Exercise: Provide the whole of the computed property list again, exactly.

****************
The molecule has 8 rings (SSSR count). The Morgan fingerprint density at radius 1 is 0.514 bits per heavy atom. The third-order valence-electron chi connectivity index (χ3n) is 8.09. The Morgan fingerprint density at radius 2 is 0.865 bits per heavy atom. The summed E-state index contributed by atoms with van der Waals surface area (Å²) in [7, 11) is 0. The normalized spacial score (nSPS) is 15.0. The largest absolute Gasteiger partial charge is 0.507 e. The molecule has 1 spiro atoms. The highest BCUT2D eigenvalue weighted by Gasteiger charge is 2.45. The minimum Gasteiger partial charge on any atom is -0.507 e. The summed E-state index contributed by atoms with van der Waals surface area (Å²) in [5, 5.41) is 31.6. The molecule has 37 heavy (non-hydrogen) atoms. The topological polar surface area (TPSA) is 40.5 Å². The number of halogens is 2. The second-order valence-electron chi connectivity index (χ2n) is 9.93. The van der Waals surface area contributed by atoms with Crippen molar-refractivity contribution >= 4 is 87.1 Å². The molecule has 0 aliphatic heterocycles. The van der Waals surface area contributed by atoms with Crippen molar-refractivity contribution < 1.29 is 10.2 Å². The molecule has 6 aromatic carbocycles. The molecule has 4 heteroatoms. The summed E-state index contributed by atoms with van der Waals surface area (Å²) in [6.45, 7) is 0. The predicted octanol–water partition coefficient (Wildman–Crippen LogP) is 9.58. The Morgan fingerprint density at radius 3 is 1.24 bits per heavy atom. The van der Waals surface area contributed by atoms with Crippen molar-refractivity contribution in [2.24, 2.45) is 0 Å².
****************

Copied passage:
The molecule has 8 rings (SSSR count). The Morgan fingerprint density at radius 1 is 0.514 bits per heavy atom. The third-order valence-electron chi connectivity index (χ3n) is 8.09. The Morgan fingerprint density at radius 2 is 0.865 bits per heavy atom. The summed E-state index contributed by atoms with van der Waals surface area (Å²) in [7, 11) is 0. The normalized spacial score (nSPS) is 15.0. The largest absolute Gasteiger partial charge is 0.507 e. The molecule has 1 spiro atoms. The highest BCUT2D eigenvalue weighted by Gasteiger charge is 2.45. The minimum Gasteiger partial charge on any atom is -0.507 e. The summed E-state index contributed by atoms with van der Waals surface area (Å²) in [5, 5.41) is 31.6. The molecule has 37 heavy (non-hydrogen) atoms. The topological polar surface area (TPSA) is 40.5 Å². The number of halogens is 2. The second-order valence-electron chi connectivity index (χ2n) is 9.93. The van der Waals surface area contributed by atoms with Crippen molar-refractivity contribution >= 4 is 87.1 Å². The molecule has 0 aliphatic heterocycles. The van der Waals surface area contributed by atoms with Crippen molar-refractivity contribution < 1.29 is 10.2 Å². The molecule has 6 aromatic carbocycles. The molecule has 4 heteroatoms. The summed E-state index contributed by atoms with van der Waals surface area (Å²) in [6.45, 7) is 0. The predicted octanol–water partition coefficient (Wildman–Crippen LogP) is 9.58. The Morgan fingerprint density at radius 3 is 1.24 bits per heavy atom. The van der Waals surface area contributed by atoms with Crippen molar-refractivity contribution in [2.24, 2.45) is 0 Å².